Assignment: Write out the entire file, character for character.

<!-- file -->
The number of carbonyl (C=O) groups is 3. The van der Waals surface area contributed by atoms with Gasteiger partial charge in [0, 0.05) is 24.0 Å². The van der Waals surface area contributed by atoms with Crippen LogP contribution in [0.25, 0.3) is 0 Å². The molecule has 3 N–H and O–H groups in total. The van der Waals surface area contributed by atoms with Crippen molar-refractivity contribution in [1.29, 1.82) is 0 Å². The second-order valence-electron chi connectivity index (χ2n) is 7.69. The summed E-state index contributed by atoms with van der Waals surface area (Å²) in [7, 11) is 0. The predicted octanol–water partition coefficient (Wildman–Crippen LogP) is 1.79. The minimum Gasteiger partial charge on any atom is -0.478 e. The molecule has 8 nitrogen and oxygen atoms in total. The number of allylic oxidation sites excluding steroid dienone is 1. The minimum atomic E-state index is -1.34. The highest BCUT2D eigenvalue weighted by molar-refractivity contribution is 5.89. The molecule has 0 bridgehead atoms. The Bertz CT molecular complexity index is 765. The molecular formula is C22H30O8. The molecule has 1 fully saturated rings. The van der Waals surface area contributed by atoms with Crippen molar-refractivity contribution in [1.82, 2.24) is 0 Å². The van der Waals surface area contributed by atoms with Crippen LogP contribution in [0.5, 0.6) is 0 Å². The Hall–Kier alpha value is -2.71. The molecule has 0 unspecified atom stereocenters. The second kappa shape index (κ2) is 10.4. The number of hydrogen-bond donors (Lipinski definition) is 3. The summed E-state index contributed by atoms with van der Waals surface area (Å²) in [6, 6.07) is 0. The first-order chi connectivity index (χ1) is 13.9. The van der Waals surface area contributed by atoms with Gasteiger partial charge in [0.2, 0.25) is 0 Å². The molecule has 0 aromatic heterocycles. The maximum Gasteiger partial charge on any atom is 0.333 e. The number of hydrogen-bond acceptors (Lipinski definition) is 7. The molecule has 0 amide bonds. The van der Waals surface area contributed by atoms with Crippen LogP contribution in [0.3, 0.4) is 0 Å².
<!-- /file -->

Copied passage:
The number of carbonyl (C=O) groups is 3. The van der Waals surface area contributed by atoms with Gasteiger partial charge in [0, 0.05) is 24.0 Å². The van der Waals surface area contributed by atoms with Crippen LogP contribution in [0.25, 0.3) is 0 Å². The molecule has 3 N–H and O–H groups in total. The van der Waals surface area contributed by atoms with Crippen molar-refractivity contribution in [1.29, 1.82) is 0 Å². The second-order valence-electron chi connectivity index (χ2n) is 7.69. The summed E-state index contributed by atoms with van der Waals surface area (Å²) in [7, 11) is 0. The predicted octanol–water partition coefficient (Wildman–Crippen LogP) is 1.79. The minimum Gasteiger partial charge on any atom is -0.478 e. The molecule has 8 nitrogen and oxygen atoms in total. The number of allylic oxidation sites excluding steroid dienone is 1. The minimum atomic E-state index is -1.34. The highest BCUT2D eigenvalue weighted by molar-refractivity contribution is 5.89. The molecule has 0 bridgehead atoms. The Bertz CT molecular complexity index is 765. The molecular formula is C22H30O8. The molecule has 1 fully saturated rings. The van der Waals surface area contributed by atoms with Crippen molar-refractivity contribution in [1.82, 2.24) is 0 Å². The van der Waals surface area contributed by atoms with Crippen LogP contribution in [0.5, 0.6) is 0 Å². The Hall–Kier alpha value is -2.71. The molecule has 0 unspecified atom stereocenters. The second kappa shape index (κ2) is 10.4. The number of hydrogen-bond donors (Lipinski definition) is 3. The summed E-state index contributed by atoms with van der Waals surface area (Å²) in [6, 6.07) is 0. The first-order chi connectivity index (χ1) is 13.9. The van der Waals surface area contributed by atoms with Gasteiger partial charge in [0.2, 0.25) is 0 Å². The molecule has 0 aromatic heterocycles. The maximum Gasteiger partial charge on any atom is 0.333 e. The number of hydrogen-bond acceptors (Lipinski definition) is 7. The molecule has 0 amide bonds. The van der Waals surface area contributed by atoms with Crippen LogP contribution in [0.3, 0.4) is 0 Å².